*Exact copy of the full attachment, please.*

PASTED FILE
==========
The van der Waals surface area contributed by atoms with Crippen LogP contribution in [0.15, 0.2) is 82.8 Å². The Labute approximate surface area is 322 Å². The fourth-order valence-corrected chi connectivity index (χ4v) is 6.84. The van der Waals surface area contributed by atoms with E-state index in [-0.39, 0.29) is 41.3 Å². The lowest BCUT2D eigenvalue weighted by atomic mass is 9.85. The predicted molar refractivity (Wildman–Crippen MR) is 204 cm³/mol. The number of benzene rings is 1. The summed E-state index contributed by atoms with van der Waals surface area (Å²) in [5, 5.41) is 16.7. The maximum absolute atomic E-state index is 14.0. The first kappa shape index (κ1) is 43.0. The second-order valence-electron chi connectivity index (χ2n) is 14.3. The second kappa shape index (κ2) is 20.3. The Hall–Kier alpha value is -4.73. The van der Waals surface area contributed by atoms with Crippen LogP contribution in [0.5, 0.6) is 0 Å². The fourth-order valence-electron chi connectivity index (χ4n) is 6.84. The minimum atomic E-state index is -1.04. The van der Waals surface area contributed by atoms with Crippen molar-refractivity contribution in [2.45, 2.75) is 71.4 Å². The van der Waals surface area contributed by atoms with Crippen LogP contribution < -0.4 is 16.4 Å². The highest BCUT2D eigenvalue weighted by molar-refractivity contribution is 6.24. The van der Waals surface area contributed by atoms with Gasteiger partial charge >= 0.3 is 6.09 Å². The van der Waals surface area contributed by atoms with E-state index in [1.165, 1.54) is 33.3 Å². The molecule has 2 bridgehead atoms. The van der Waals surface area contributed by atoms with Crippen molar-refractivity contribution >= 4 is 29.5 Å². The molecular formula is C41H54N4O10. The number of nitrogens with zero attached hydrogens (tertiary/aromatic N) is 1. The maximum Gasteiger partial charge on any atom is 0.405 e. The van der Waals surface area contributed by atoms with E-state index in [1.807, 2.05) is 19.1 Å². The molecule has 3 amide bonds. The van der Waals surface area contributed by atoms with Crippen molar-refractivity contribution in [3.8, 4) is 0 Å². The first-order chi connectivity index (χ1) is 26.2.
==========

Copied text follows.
The van der Waals surface area contributed by atoms with Crippen LogP contribution in [0.15, 0.2) is 82.8 Å². The Labute approximate surface area is 322 Å². The fourth-order valence-corrected chi connectivity index (χ4v) is 6.84. The van der Waals surface area contributed by atoms with E-state index in [-0.39, 0.29) is 41.3 Å². The lowest BCUT2D eigenvalue weighted by atomic mass is 9.85. The predicted molar refractivity (Wildman–Crippen MR) is 204 cm³/mol. The number of benzene rings is 1. The summed E-state index contributed by atoms with van der Waals surface area (Å²) in [5, 5.41) is 16.7. The maximum absolute atomic E-state index is 14.0. The first kappa shape index (κ1) is 43.0. The second-order valence-electron chi connectivity index (χ2n) is 14.3. The second kappa shape index (κ2) is 20.3. The Hall–Kier alpha value is -4.73. The van der Waals surface area contributed by atoms with Crippen LogP contribution in [0.5, 0.6) is 0 Å². The fourth-order valence-electron chi connectivity index (χ4n) is 6.84. The minimum atomic E-state index is -1.04. The van der Waals surface area contributed by atoms with Crippen molar-refractivity contribution in [2.45, 2.75) is 71.4 Å². The van der Waals surface area contributed by atoms with Crippen LogP contribution < -0.4 is 16.4 Å². The highest BCUT2D eigenvalue weighted by molar-refractivity contribution is 6.24. The van der Waals surface area contributed by atoms with Gasteiger partial charge >= 0.3 is 6.09 Å². The van der Waals surface area contributed by atoms with E-state index in [1.165, 1.54) is 33.3 Å². The molecule has 2 bridgehead atoms. The van der Waals surface area contributed by atoms with Crippen molar-refractivity contribution >= 4 is 29.5 Å². The molecular formula is C41H54N4O10. The number of nitrogens with zero attached hydrogens (tertiary/aromatic N) is 1. The maximum Gasteiger partial charge on any atom is 0.405 e. The van der Waals surface area contributed by atoms with E-state index in [1.807, 2.05) is 19.1 Å². The molecule has 3 amide bonds. The van der Waals surface area contributed by atoms with Crippen molar-refractivity contribution in [3.8, 4) is 0 Å². The first-order chi connectivity index (χ1) is 26.2.